The ability of TNFα to induce apoptosis in vivo may depend on regulation by other factors in the tissue microenvironment, and is therefore context-dependent. Recent studies have shown that CCN1, CCN2, and CCN3, members of the CCN (CYR61/CTGF/NOV) family [12] of extracellular matrix (ECM) proteins, can enable TNFα to induce apoptosis without inhibiting NFκB signaling or de novo protein synthesis [13], suggesting that the ECM can profoundly influence the biological response to TNFα. Moreover, knockin mice that express an apoptosis-defective CCN1 mutant are substantially resistant to TNFα-mediated apoptosis in vivo, indicating that CCN1 is a physiologic regulator of TNFα cytotoxicity [14]. These findings suggest that CCN1/TNFα-induced apoptosis, which may occur through signaling pathways distinct from one facilitated by the presence of cycloheximide, may more accurately reflect physiological apoptotic processes in certain biological contexts.

A member of the CCN family of matricellular proteins [12], [15], CCN1 (CYR61) regulates diverse cellular responses including cell adhesion, migration, proliferation, differentiation, and survival [16]. Previous studies showed that CCN1 enables TNFα-induced apoptosis by binding integrins αvβ5, α6β1, and the cell surface heparan sulfate proteoglycan (HSPG) syndecan 4 to trigger the production of reactive oxygen species (ROS) through 5-lipoxygenase and mitochondria, leading to the biphasic activation of JNK critical for apoptosis [14]. Here we have uncovered several additional essential players in CCN1/TNFα-induced apoptosis. First, we show for the first time that CCN1 interacts with the low density lipoprotein receptor-related protein 1 (LRP1) in a protein complex. This interaction with LRP1 contributes to CCN1-induced ROS accumulation and CCN1/TNFα-induced apoptosis, suggesting that LRP1 is a coreceptor for CCN1 critical for mediating these processes. Second, we show that neutral sphingomyelinase 1 (nSMase1), previously shown to participate in the generation of CCN1-induced ROS [17], also contributes to TNFα cytotoxicity. Third, we found that p53 and p38 MAPK are required for facilitating cytochrome c release critical for apoptosis. By contrast, LRP1, nSMase1, p53, and p38 are not required for TNFα-induced apoptosis facilitated by CHX. These findings provide new insights into the signaling pathway for CCN1/TNFα-mediated apoptosis, which operates in vivo, and underscore potential targets for intervention in combating TNFα-dependent tissue damage in certain inflammatory diseases.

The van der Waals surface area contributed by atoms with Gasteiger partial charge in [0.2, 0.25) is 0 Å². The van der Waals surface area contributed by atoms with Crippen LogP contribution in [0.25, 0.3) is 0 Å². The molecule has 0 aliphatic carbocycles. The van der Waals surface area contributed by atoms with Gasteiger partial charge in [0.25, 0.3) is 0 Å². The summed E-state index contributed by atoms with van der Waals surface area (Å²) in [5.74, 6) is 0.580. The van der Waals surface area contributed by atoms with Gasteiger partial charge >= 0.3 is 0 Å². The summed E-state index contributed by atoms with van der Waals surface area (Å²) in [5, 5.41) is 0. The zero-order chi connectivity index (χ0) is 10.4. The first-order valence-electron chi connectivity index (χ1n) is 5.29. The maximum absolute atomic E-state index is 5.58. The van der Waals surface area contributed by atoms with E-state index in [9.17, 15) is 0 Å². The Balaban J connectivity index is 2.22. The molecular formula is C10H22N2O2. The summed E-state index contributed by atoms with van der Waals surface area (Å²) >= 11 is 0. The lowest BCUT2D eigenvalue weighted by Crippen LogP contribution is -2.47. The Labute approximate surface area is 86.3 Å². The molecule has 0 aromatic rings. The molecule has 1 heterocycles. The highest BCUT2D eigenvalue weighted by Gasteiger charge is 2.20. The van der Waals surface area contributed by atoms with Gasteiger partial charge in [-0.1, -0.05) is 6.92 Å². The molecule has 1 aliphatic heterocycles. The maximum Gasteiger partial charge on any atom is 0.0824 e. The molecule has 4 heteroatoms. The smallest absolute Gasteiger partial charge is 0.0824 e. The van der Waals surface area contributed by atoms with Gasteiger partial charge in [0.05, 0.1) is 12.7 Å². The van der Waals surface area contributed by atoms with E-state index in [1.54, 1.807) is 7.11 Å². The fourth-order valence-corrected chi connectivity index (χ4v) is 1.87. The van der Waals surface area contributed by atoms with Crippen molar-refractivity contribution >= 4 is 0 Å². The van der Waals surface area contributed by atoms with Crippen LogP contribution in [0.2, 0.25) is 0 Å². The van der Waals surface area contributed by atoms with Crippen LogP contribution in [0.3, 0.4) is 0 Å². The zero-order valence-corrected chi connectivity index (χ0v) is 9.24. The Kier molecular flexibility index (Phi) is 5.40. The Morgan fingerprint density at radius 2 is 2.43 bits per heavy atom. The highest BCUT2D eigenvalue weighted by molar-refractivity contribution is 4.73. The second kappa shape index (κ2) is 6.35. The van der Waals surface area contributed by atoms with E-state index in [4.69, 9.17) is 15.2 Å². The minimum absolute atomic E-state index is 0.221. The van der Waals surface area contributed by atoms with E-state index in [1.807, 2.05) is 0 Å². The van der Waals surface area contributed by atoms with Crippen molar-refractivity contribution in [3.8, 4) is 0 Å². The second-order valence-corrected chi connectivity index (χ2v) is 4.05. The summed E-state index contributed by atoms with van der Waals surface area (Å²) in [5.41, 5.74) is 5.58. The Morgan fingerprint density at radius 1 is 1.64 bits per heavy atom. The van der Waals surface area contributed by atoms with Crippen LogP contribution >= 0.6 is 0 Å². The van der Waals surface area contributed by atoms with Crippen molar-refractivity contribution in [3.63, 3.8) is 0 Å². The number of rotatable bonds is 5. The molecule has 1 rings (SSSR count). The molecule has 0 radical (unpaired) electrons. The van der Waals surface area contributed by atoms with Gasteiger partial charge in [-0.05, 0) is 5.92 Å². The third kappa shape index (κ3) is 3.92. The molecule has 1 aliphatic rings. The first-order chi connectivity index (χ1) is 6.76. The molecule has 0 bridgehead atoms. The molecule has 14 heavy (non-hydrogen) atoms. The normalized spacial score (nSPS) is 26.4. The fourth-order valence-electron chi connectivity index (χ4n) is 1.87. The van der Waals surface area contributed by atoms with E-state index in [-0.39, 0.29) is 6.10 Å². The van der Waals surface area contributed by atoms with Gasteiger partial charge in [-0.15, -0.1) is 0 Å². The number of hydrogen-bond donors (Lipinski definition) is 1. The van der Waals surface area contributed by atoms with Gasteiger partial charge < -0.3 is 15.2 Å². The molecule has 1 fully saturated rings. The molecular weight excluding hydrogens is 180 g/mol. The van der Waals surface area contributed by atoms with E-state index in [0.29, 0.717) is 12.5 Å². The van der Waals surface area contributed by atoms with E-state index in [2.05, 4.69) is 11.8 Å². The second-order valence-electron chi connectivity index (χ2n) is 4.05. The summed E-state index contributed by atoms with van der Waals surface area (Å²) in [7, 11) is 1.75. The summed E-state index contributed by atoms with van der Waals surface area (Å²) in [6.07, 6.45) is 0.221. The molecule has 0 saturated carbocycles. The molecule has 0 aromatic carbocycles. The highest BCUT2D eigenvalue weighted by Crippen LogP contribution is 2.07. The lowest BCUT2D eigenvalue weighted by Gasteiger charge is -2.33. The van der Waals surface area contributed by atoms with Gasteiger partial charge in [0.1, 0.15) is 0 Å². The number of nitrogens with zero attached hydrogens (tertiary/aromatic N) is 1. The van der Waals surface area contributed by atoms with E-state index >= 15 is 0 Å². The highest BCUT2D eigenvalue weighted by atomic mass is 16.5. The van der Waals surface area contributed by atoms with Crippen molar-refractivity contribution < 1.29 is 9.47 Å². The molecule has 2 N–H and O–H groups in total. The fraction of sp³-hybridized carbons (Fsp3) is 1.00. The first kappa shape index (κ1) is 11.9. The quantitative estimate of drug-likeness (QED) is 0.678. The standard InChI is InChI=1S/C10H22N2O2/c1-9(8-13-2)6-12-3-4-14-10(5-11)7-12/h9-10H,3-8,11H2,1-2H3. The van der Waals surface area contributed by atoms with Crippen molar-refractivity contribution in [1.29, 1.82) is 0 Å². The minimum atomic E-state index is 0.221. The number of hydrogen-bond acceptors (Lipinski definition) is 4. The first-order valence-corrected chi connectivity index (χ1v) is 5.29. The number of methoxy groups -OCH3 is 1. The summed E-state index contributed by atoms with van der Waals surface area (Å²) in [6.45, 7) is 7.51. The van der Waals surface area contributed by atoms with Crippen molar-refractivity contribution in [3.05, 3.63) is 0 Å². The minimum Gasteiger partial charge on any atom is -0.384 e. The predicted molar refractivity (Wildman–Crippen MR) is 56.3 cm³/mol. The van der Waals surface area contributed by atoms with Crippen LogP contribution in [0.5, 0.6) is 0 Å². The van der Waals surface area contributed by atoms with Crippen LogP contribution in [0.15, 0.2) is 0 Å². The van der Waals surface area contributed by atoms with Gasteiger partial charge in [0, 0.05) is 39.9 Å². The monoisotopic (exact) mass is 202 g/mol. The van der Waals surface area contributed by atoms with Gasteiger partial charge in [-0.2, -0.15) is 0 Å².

Results and Discussion

LRP1 is a CCN1 coreceptor required for CCN1-induced ROS production and CCN1/TNFα-induced apoptosis

Low density lipoprotein receptor-related protein 1 (LRP1) is a cell surface endocytic receptor of the low density lipoprotein receptor family [18]. It consists of an extracellular 515 kDa subunit that binds more than 30 diverse ligands and a transmembrane 85 kDa subunit that interacts with several adaptor proteins to mediate endocytosis and signaling. LRP1 is associated with and serves as a coreceptor for many growth factor receptors and integrins, facilitating receptor endocytosis and signaling. LRP1 binds CCN2 [19], a CCN family member homologous to CCN1, and is required for CCN2-mediated cell adhesion and CCN2/TGF-β-induced myofibroblast differentiation [20], [21]. However, its interaction with CCN1 has not been assessed heretofore. In primary human skin fibroblasts (HSFs), we detected the 515 kDa subunit of LRP1 in the protein complex immunoprecipitated with anti-CCN1 antibodies (Fig. 1A, lane 3), but not with isotype control IgG (Fig. 1A, lane7). To establish the interaction between LRP1 and CCN1 further, we tested the effects of recombinant receptor-associated protein (RAP), a chaperone of LRP1 commonly used to inhibit LRP1 ligand binding in vitro [22], [23]. Pre-incubation of cells with 1 µM RAP abolished co-immunoprecipitation of LRP1 with CCN1 (Fig. 1A, lane 4). These results indicate that CCN1 physically interacts with LRP1 in a protein complex.

Figure 1